• When information about an event, incident, client or product threatens or supports a person’s or a group’s interests.
  • When a political candidate is running for office or an issue is being debated or considered for legislative action.
  • When society is consumed by a widespread fear or desire.
  • When society searches for a missing link, cure or other piece of evidence to advance learning, science or technology.
  • When a hoaxster needs the exposure or publicity.
  • When a media outlet has recently run a promotional campaign soliciting reader or viewer participation or feedback.
  • When a deadline or production schedule doesn’t allow for research.
  • When the media outlet has a need for a certain type of story, client or product line.
  • When a story, client, or product line is linked to a specific season, holiday or occasion

Reporters and practitioners are instructed to be patient and seek facts from reliable sources before disseminating a hoax story and also to:

  • Question the motive of the source. Try to ascertain why the person is resorting to falsehoods and manipulation. A person risks reputation and even criminal liability by resorting to a hoax.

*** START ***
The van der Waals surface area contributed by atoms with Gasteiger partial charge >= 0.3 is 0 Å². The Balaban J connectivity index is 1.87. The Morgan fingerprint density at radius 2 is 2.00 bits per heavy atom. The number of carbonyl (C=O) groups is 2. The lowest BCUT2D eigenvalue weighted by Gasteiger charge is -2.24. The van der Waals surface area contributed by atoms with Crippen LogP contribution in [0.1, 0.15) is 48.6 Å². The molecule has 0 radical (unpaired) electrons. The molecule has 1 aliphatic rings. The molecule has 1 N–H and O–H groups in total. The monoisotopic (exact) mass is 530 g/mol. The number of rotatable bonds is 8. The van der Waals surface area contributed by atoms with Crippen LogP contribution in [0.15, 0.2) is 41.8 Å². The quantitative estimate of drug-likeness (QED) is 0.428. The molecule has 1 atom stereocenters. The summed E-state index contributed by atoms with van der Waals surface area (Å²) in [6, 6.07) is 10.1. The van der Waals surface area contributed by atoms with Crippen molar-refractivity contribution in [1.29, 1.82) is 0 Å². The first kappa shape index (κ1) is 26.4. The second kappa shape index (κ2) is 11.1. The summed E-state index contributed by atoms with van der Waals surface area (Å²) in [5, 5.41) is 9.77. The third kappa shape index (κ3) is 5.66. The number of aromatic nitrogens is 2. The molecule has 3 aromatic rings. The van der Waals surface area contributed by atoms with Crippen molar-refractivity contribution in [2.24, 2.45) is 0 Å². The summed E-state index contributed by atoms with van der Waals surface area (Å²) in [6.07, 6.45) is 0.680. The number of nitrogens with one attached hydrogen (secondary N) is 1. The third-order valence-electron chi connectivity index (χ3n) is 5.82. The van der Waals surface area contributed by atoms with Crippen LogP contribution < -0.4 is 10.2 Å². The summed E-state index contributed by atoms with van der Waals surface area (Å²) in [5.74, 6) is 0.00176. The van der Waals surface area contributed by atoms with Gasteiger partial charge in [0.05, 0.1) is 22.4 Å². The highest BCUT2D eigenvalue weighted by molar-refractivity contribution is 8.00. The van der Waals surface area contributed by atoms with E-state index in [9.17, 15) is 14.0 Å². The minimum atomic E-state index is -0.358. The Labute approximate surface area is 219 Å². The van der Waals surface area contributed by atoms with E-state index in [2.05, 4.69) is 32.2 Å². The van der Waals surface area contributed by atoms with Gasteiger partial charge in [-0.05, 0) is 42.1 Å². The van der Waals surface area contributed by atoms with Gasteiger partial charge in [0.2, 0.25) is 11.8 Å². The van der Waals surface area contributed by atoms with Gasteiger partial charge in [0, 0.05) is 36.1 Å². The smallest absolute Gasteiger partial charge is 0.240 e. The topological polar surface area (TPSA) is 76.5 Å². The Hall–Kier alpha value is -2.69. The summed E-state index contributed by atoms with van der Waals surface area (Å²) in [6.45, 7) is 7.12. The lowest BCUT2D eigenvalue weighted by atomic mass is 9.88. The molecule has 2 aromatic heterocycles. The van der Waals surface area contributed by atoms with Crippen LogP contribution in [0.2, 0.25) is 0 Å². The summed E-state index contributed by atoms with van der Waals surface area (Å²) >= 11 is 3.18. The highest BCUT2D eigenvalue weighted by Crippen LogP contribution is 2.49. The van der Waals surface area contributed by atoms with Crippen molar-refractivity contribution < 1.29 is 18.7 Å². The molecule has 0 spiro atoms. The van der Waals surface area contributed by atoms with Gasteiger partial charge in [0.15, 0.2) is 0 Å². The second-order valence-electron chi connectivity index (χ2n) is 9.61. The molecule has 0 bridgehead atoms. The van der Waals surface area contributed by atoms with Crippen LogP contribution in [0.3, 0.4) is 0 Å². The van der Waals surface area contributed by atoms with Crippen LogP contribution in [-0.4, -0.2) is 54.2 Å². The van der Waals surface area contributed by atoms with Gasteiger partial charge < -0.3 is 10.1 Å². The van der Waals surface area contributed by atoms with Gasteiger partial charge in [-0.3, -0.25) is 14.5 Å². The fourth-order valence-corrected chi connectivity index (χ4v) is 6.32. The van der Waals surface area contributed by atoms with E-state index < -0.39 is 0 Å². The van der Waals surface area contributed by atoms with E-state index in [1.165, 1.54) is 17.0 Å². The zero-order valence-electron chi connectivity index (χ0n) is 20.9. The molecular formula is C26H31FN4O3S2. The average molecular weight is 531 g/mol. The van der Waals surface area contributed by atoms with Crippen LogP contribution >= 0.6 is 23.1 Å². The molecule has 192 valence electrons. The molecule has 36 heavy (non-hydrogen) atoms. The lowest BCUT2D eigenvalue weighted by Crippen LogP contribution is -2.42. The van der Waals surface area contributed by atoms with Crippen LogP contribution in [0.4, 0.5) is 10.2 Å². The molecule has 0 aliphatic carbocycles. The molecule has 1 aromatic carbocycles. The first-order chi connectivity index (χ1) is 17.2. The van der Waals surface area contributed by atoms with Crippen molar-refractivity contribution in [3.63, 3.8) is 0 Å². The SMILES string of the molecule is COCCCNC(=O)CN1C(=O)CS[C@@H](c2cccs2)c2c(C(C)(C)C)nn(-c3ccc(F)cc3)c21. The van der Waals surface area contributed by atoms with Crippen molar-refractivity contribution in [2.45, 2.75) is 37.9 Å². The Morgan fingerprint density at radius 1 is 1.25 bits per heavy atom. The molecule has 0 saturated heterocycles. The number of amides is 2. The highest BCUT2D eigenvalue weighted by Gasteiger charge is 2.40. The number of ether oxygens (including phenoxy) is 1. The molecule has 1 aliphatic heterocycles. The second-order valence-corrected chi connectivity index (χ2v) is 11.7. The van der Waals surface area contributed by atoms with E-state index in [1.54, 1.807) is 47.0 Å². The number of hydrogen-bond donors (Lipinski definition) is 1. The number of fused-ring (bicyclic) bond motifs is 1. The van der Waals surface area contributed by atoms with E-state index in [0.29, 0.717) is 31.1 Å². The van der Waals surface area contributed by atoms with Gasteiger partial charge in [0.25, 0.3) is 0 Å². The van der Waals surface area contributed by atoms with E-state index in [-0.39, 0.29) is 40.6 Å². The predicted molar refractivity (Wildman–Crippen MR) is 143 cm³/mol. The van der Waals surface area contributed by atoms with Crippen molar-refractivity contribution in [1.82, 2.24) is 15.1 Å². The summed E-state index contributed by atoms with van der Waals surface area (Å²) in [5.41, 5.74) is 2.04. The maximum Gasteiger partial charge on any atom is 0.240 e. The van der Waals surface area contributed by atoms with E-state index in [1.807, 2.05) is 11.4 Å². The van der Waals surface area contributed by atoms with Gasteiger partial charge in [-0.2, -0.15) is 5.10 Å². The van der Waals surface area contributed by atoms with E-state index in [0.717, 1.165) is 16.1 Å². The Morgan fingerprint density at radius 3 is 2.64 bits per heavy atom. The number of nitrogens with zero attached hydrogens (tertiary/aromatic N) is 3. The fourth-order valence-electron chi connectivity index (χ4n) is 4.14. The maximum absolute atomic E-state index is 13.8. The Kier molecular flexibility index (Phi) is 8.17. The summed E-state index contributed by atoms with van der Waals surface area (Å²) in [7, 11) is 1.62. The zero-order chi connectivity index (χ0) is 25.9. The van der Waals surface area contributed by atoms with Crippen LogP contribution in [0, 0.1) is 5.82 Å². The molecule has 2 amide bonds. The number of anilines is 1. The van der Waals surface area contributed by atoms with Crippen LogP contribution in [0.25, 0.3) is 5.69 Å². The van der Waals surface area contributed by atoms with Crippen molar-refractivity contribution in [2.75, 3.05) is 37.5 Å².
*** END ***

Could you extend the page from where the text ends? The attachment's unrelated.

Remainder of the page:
• Question your own motive and media needs. Ask yourself if your own motives, ambitions and deadlines are playing a role in your perspective.
  • Question the impact on audience. Determine how the source’s story, problem, discovery or product will affect your readers, viewers or customers. The bigger the story, the bigger the impact on you if you are wrong in your assessment.
  • Assess your own fears, desires, convictions or values. Ultimately hoaxsters rely on journalists and practitioners and their inherent biases to perpetuate a hoax. Be sure to take that into account.

Journalists and practitioners who refrain from prematurely dubbing a report a hoax gain credibility because they do not need to issue a retraction. Likewise, journalists and practitioners who outwit, defuse and expose a hoaxster enhance their credibility, along with that of the employer.

Living Media Ethics is available from Routledge and addresses ethical issues in advertising, journalism and public relations.